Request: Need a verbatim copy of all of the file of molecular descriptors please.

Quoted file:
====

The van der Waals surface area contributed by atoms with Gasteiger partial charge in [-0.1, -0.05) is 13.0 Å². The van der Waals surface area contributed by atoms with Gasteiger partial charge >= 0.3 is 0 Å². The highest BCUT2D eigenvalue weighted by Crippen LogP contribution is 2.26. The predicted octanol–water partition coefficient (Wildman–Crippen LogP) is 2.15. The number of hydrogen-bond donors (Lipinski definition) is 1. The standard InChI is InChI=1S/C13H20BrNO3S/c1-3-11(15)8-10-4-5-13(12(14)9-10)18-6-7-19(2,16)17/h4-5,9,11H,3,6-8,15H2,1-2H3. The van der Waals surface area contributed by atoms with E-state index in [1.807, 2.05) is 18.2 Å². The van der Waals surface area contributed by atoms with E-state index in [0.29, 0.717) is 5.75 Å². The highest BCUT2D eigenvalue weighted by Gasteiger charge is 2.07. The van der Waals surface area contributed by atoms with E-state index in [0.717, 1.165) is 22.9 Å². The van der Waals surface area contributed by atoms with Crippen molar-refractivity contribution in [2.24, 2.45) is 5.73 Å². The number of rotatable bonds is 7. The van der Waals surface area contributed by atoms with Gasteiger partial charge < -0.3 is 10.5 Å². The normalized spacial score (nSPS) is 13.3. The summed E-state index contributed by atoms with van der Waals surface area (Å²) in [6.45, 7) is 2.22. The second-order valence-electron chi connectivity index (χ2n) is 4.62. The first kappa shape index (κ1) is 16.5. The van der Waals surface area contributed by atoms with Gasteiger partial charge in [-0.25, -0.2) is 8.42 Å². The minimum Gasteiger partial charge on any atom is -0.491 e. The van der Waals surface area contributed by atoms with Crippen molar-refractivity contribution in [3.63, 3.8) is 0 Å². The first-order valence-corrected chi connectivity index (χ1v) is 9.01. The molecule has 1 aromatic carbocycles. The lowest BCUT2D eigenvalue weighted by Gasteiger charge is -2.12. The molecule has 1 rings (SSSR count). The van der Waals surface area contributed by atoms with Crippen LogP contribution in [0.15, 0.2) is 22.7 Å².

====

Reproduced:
The van der Waals surface area contributed by atoms with Gasteiger partial charge in [-0.1, -0.05) is 13.0 Å². The van der Waals surface area contributed by atoms with Gasteiger partial charge >= 0.3 is 0 Å². The highest BCUT2D eigenvalue weighted by Crippen LogP contribution is 2.26. The predicted octanol–water partition coefficient (Wildman–Crippen LogP) is 2.15. The number of hydrogen-bond donors (Lipinski definition) is 1. The standard InChI is InChI=1S/C13H20BrNO3S/c1-3-11(15)8-10-4-5-13(12(14)9-10)18-6-7-19(2,16)17/h4-5,9,11H,3,6-8,15H2,1-2H3. The van der Waals surface area contributed by atoms with E-state index in [1.807, 2.05) is 18.2 Å². The van der Waals surface area contributed by atoms with E-state index in [0.29, 0.717) is 5.75 Å². The highest BCUT2D eigenvalue weighted by Gasteiger charge is 2.07. The van der Waals surface area contributed by atoms with E-state index in [0.717, 1.165) is 22.9 Å². The van der Waals surface area contributed by atoms with Crippen molar-refractivity contribution in [2.24, 2.45) is 5.73 Å². The number of rotatable bonds is 7. The van der Waals surface area contributed by atoms with Gasteiger partial charge < -0.3 is 10.5 Å². The normalized spacial score (nSPS) is 13.3. The summed E-state index contributed by atoms with van der Waals surface area (Å²) in [6.45, 7) is 2.22. The second-order valence-electron chi connectivity index (χ2n) is 4.62. The first kappa shape index (κ1) is 16.5. The van der Waals surface area contributed by atoms with Gasteiger partial charge in [-0.25, -0.2) is 8.42 Å². The minimum Gasteiger partial charge on any atom is -0.491 e. The van der Waals surface area contributed by atoms with Crippen molar-refractivity contribution in [3.63, 3.8) is 0 Å². The first-order valence-corrected chi connectivity index (χ1v) is 9.01. The molecule has 1 aromatic carbocycles. The lowest BCUT2D eigenvalue weighted by Gasteiger charge is -2.12. The molecule has 1 rings (SSSR count). The van der Waals surface area contributed by atoms with Crippen LogP contribution in [0.15, 0.2) is 22.7 Å².